Examining the impact of the Family Violence Option on women’s efforts to leave welfare

From Research on Social Work Practice

In 1997, while reforming federal welfare programs, the U.S. Congress established the Family Violence Option (FVO) to prevent reforms from adversely affecting those welfare recipients who are domestic violence victims. This research investigated if known domestic violence victims, and in particular those who received an FVO waiver, remained on the welfare rolls longer and worked less than other welfare recipients, as many critics speculated. The study wanted to assess what difference the FVO, in practice, has made on women’s ability to leave welfare and find employment. Using administrative and interview data the findings do not indicate that FVO waivers encourage women to stay on welfare longer. However, the poor outcomes of undocumented victims indicate that some individuals may be slipping through the cracks of a well-intentioned policy.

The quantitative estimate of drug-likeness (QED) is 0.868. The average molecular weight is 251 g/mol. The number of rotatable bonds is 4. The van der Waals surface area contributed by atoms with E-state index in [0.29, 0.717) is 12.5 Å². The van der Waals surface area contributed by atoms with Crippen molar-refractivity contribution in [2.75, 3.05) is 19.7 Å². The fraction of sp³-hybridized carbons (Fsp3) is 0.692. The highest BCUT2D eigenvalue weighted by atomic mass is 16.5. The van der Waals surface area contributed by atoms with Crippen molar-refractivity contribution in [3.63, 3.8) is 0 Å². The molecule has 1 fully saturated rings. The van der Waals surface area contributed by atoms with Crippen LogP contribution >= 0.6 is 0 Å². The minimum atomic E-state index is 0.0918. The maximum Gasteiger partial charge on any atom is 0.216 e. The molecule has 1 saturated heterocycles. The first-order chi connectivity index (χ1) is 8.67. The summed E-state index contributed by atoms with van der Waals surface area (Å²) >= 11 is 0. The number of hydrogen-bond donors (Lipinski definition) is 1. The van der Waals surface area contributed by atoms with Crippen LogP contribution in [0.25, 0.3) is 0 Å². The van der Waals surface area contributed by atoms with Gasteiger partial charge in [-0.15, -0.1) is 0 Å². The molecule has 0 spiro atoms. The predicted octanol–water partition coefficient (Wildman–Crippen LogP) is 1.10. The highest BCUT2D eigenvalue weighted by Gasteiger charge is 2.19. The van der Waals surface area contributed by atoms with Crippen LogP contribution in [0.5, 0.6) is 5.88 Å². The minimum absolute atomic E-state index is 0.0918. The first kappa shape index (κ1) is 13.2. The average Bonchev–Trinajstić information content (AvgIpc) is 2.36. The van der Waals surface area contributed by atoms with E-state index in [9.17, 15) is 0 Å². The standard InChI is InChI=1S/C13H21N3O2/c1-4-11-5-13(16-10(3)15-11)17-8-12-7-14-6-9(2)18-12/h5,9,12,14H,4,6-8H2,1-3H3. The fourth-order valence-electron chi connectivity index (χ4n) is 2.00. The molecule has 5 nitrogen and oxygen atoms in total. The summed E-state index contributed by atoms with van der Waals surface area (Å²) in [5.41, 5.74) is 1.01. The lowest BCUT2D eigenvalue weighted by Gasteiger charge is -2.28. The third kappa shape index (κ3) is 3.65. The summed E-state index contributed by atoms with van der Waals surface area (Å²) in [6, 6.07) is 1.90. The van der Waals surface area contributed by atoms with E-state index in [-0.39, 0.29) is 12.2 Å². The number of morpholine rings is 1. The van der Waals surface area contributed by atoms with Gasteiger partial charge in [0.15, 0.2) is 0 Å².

Abstract

Objective: The establishment of the Family Violence Option (FVO) in 1997 was met with some controversy, as critics believed waivers from time limit and work requirements would hinder women’s ability to leave welfare and find employment. Method: Using administrative and interview data from Maryland, multivariate equations analyze if domestic violence disclosure, administrative documentation, or waiver use had a statistically significant affect on one year employment and welfare use outcomes of individuals. Results: Waiver holders did not differ from non victims, but victims who are not documented received fewer months of welfare and earned less income. Conclusions: Findings do not indicate that FVO waivers encourage women to stay on welfare longer. However, the poor outcomes of undocumented victims indicate that some individuals may be slipping through the cracks of a well-intentioned policy.

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Article details
Hetling, A. (2005). Examining the Impact of the Family Violence Option on Women’s Efforts to Leave Welfare Research on Social Work Practice, 15 (3), 143-153 DOI: 10.1177/1049731504272908

     
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